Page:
Book Image

Deep Learning with R Cookbook

By : Swarna Gupta, Rehan Ali Ansari, Dipayan Sarkar
Book Image

Deep Learning with R Cookbook

By: Swarna Gupta, Rehan Ali Ansari, Dipayan Sarkar

Overview of this book

Deep learning (DL) has evolved in recent years with developments such as generative adversarial networks (GANs), variational autoencoders (VAEs), and deep reinforcement learning. This book will get you up and running with R 3.5.x to help you implement DL techniques. The book starts with the various DL techniques that you can implement in your apps. A unique set of recipes will help you solve binomial and multinomial classification problems, and perform regression and hyperparameter optimization. To help you gain hands-on experience of concepts, the book features recipes for implementing convolutional neural networks (CNNs), recurrent neural networks (RNNs), and Long short-term memory (LSTMs) networks, as well as sequence-to-sequence models and reinforcement learning. You’ll then learn about high-performance computation using GPUs, along with learning about parallel computation capabilities in R. Later, you’ll explore libraries, such as MXNet, that are designed for GPU computing and state-of-the-art DL. Finally, you’ll discover how to solve different problems in NLP, object detection, and action identification, before understanding how to use pre-trained models in DL apps. By the end of this book, you’ll have comprehensive knowledge of DL and DL packages, and be able to develop effective solutions for different DL problems.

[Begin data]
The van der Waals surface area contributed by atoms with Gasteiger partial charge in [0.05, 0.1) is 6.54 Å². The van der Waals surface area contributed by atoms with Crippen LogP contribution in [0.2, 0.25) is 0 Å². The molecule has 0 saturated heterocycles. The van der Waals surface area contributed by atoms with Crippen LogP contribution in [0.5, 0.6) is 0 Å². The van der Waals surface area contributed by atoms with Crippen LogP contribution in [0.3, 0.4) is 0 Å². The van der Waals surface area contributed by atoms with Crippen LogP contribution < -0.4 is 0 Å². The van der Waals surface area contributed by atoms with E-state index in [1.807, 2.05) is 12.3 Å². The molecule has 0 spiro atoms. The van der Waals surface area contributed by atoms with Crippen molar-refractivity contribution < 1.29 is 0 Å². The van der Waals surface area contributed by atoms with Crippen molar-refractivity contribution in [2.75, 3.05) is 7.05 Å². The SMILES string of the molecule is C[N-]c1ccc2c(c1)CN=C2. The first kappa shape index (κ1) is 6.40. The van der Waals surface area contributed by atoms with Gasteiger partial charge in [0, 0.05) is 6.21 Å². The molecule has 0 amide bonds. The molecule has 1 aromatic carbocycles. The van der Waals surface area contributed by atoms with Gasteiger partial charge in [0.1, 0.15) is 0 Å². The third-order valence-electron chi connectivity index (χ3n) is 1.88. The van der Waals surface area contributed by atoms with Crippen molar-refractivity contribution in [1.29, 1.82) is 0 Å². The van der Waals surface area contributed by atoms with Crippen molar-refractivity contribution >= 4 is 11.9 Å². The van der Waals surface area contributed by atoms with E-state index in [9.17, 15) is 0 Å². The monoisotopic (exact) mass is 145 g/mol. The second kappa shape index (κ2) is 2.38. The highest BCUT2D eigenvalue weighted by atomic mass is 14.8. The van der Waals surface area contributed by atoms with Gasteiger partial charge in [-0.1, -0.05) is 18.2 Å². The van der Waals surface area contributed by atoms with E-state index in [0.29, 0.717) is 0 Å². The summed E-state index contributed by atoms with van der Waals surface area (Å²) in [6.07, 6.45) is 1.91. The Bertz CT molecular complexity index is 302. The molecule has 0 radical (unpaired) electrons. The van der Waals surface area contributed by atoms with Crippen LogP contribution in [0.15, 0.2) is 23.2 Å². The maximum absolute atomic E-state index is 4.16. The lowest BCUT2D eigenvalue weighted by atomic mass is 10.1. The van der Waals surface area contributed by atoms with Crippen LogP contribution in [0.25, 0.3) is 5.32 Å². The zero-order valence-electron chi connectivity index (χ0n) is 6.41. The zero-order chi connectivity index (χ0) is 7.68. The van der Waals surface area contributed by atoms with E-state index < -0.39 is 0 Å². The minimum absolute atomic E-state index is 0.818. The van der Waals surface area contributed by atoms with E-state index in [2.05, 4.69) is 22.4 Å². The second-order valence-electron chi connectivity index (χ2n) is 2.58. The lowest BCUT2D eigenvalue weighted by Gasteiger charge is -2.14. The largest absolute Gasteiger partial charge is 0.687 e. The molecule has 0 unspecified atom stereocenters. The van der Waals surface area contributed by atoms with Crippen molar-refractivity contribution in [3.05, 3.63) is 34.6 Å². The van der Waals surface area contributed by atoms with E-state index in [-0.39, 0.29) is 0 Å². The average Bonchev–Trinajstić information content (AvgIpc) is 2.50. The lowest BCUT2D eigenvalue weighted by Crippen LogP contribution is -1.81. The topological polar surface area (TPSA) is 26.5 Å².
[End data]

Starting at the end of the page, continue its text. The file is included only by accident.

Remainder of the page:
Table of Contents (11 chapters)

Understanding strides and padding

In this recipe, we will learn about two key configuration hyperparameters of CNN, which are strides and padding. Strides are used mainly to reduce the size of the output volume. Padding is another technique that lets us preserve the dimensions of the input volume in the output volume, thus enabling us to extract the low-level features efficiently.

Strides: Stride, in very simple terms, means the step of the convolution operation. Stride specifies the amount by which filters convolve around the input. For example, if we specify the value of stride argument as 1, that means the filter will shift one unit at a time over the input matrix. 

Strides can be used for multiple purposes, primarily the following:

  • To avoid feature overlapping
  • To achieve smaller spatial dimensionality of the output volume

In the following diagram, you...